tv Key Capitol Hill Hearings CSPAN October 8, 2014 7:00pm-8:01pm EDT
principle of source protection n and the idea that journalists ts like doctors and others have tha right to keep sources confidential has implication s for the robust practice of journalism. indeed in 2012, the justice n12, department argued that reportert privilege should not apply in national security cases and na compared journalists to someonei receiving drugs from a dealer.md preventing journalists from being able to promise confidentiality to their sourcer undermines the key aspect ofce journalism that is essential to so much reporting on issues thao are central to issues like national security and antiterrorism and are central to holding government accountable to the democratic process. the u.s. government's ongoing legal pursuit of jim sends a rn terrifying message to the 124 journalists jailed worldwide on antistate charges and detracts t
from its normative moral power abroad. i don't think that the united states wants to join cuba in becoming the only other countryr in the western hemisphere to have an imprisoned journalist. and that's what's at risk here.t it is much harder for the u.s. to be taken seriously when it advocates for press freedom and journalistic rights abroad when they are abridged at home. governments have many obligations, to enforce the law, to protect citizens, to provente attacks. but they also have an obligatio to uphold the constitution and to uphold democratic principles upon which this society is built and to ensure the functioning of the democratic process in which the press plays a central role. the committee to protect journalists calls on the united states department of justice to withdraw a subpoena seeking to listsd give force journalist james risen to give testimony that would reveaf a confidential source.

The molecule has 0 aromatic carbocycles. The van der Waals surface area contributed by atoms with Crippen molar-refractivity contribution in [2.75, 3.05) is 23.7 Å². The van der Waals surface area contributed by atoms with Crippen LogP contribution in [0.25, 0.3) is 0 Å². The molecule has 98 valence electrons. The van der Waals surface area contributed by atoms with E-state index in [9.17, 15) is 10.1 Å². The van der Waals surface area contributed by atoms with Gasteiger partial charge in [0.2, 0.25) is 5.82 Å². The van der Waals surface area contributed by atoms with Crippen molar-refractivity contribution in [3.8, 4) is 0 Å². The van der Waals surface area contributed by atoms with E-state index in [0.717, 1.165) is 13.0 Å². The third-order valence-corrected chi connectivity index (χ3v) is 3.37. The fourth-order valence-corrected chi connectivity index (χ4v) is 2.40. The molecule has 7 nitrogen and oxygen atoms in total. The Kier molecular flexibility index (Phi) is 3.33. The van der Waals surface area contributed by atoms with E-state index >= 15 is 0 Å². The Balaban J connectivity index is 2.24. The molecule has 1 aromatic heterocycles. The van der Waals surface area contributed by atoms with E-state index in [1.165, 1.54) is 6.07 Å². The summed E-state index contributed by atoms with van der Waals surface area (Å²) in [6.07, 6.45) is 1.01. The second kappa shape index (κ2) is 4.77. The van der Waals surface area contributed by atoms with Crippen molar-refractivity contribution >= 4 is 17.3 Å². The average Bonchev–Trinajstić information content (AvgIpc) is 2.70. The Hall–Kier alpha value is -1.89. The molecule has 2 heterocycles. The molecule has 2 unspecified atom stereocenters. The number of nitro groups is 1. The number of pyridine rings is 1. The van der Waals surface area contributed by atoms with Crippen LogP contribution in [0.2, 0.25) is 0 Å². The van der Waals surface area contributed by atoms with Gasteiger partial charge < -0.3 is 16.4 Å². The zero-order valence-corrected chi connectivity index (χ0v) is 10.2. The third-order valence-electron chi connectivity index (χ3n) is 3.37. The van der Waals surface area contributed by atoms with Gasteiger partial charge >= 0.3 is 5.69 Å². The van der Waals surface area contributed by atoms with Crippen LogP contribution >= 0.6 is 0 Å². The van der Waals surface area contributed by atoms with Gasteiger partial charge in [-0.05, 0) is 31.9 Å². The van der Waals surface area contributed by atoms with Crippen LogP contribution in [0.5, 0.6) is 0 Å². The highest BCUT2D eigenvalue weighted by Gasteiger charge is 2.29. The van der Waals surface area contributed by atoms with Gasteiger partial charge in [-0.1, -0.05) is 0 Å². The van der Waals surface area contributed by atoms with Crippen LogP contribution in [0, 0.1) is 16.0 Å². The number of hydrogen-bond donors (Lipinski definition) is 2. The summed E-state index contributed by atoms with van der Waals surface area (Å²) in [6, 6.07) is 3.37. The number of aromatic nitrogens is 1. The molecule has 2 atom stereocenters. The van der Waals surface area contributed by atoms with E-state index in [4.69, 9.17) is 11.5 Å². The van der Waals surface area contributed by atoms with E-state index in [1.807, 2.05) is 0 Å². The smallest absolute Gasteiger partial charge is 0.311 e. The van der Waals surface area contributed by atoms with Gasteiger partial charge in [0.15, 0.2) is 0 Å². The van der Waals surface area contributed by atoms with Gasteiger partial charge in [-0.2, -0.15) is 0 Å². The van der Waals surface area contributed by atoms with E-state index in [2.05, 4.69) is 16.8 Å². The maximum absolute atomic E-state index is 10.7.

>> our next speaker has worked as the director of theto rgton f washington office for reporters without borders since 2011. b she runs the u.s. activities fo1 the organization and advocates . and overskaes media and she borders here in the u.s. she re regularly appears in american and overskaes media and she lectures at colleges and an universities at freedom of the press issues. she previously served as press attache and focused on a range a of french media focussing mainly on macroeconomic issues. delphine algon. >> thank you, norman, thank you
for all the work that you did to assist this mobilization coming together and thank you for all of you for being here today. all i will be short as a lot has en already been said and i'm as aro looking forward as you are to hearing jim risen. so the united states is ranked at the 46th position in the reporters without borders 2014 world press freedom index. pre the world press freedom index that reporters without borders have published every year since 2002 measures the level of in 1 freedom of information in 180 se countries. it reflects the degree of freedom that journalist, news organizations and bloggers enjoy in each country. one explanation for the united a states to be ranked at the 46th position, the whistle blower is the enemy.